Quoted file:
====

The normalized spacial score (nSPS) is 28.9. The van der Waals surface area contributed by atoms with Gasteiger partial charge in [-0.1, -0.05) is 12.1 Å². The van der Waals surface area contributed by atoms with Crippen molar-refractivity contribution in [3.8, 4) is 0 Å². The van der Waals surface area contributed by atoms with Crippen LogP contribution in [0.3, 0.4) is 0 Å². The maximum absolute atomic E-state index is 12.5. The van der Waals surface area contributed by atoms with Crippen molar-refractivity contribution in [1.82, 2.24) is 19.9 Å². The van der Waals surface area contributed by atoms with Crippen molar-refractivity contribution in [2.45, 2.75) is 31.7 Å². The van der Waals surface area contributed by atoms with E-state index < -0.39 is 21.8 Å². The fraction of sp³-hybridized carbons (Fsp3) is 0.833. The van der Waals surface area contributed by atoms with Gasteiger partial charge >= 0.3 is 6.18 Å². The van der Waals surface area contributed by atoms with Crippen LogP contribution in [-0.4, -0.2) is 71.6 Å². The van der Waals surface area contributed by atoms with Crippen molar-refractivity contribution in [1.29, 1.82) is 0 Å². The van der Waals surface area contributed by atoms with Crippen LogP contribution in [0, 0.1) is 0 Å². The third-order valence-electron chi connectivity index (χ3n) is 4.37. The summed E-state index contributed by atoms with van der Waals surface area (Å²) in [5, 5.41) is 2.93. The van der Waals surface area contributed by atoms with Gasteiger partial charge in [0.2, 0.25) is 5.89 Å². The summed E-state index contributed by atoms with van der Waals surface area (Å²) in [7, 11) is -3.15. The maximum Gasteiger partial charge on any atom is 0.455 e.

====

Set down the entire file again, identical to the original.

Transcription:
The normalized spacial score (nSPS) is 28.9. The van der Waals surface area contributed by atoms with Gasteiger partial charge in [-0.1, -0.05) is 12.1 Å². The van der Waals surface area contributed by atoms with Crippen molar-refractivity contribution in [3.8, 4) is 0 Å². The van der Waals surface area contributed by atoms with Crippen LogP contribution in [0.3, 0.4) is 0 Å². The maximum absolute atomic E-state index is 12.5. The van der Waals surface area contributed by atoms with Crippen molar-refractivity contribution in [1.82, 2.24) is 19.9 Å². The van der Waals surface area contributed by atoms with Crippen molar-refractivity contribution in [2.45, 2.75) is 31.7 Å². The van der Waals surface area contributed by atoms with E-state index < -0.39 is 21.8 Å². The fraction of sp³-hybridized carbons (Fsp3) is 0.833. The van der Waals surface area contributed by atoms with Gasteiger partial charge >= 0.3 is 6.18 Å². The van der Waals surface area contributed by atoms with Crippen LogP contribution in [-0.4, -0.2) is 71.6 Å². The van der Waals surface area contributed by atoms with Crippen molar-refractivity contribution in [1.29, 1.82) is 0 Å². The van der Waals surface area contributed by atoms with Crippen LogP contribution in [0, 0.1) is 0 Å². The third-order valence-electron chi connectivity index (χ3n) is 4.37. The summed E-state index contributed by atoms with van der Waals surface area (Å²) in [5, 5.41) is 2.93. The van der Waals surface area contributed by atoms with Gasteiger partial charge in [0.2, 0.25) is 5.89 Å². The summed E-state index contributed by atoms with van der Waals surface area (Å²) in [7, 11) is -3.15. The maximum Gasteiger partial charge on any atom is 0.455 e.